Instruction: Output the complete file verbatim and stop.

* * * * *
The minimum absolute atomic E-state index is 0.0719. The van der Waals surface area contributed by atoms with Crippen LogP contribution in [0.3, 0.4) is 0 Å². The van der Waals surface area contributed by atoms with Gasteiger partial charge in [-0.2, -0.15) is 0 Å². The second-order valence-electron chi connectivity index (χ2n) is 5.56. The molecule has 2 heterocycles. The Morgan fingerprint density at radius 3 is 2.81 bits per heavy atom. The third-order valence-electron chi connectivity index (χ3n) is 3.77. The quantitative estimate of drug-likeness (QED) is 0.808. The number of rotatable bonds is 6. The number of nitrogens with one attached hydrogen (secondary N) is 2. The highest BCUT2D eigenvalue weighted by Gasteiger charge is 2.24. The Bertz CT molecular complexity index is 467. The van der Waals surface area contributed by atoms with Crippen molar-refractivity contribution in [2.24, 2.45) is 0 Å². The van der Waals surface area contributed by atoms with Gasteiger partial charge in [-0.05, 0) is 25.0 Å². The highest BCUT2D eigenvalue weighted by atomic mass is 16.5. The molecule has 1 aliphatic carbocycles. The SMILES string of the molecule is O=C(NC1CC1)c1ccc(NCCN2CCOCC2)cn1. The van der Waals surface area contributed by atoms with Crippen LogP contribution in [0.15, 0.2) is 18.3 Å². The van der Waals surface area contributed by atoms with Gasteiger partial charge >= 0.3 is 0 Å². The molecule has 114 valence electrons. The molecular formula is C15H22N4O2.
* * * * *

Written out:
The minimum absolute atomic E-state index is 0.0719. The van der Waals surface area contributed by atoms with Crippen LogP contribution in [0.3, 0.4) is 0 Å². The van der Waals surface area contributed by atoms with Gasteiger partial charge in [-0.2, -0.15) is 0 Å². The second-order valence-electron chi connectivity index (χ2n) is 5.56. The molecule has 2 heterocycles. The Morgan fingerprint density at radius 3 is 2.81 bits per heavy atom. The third-order valence-electron chi connectivity index (χ3n) is 3.77. The quantitative estimate of drug-likeness (QED) is 0.808. The number of rotatable bonds is 6. The number of nitrogens with one attached hydrogen (secondary N) is 2. The highest BCUT2D eigenvalue weighted by Gasteiger charge is 2.24. The Bertz CT molecular complexity index is 467. The van der Waals surface area contributed by atoms with Crippen molar-refractivity contribution in [2.24, 2.45) is 0 Å². The van der Waals surface area contributed by atoms with Gasteiger partial charge in [-0.05, 0) is 25.0 Å². The highest BCUT2D eigenvalue weighted by atomic mass is 16.5. The molecule has 1 aliphatic carbocycles. The SMILES string of the molecule is O=C(NC1CC1)c1ccc(NCCN2CCOCC2)cn1. The van der Waals surface area contributed by atoms with Crippen LogP contribution in [0.15, 0.2) is 18.3 Å². The van der Waals surface area contributed by atoms with Gasteiger partial charge >= 0.3 is 0 Å². The molecule has 114 valence electrons. The molecular formula is C15H22N4O2.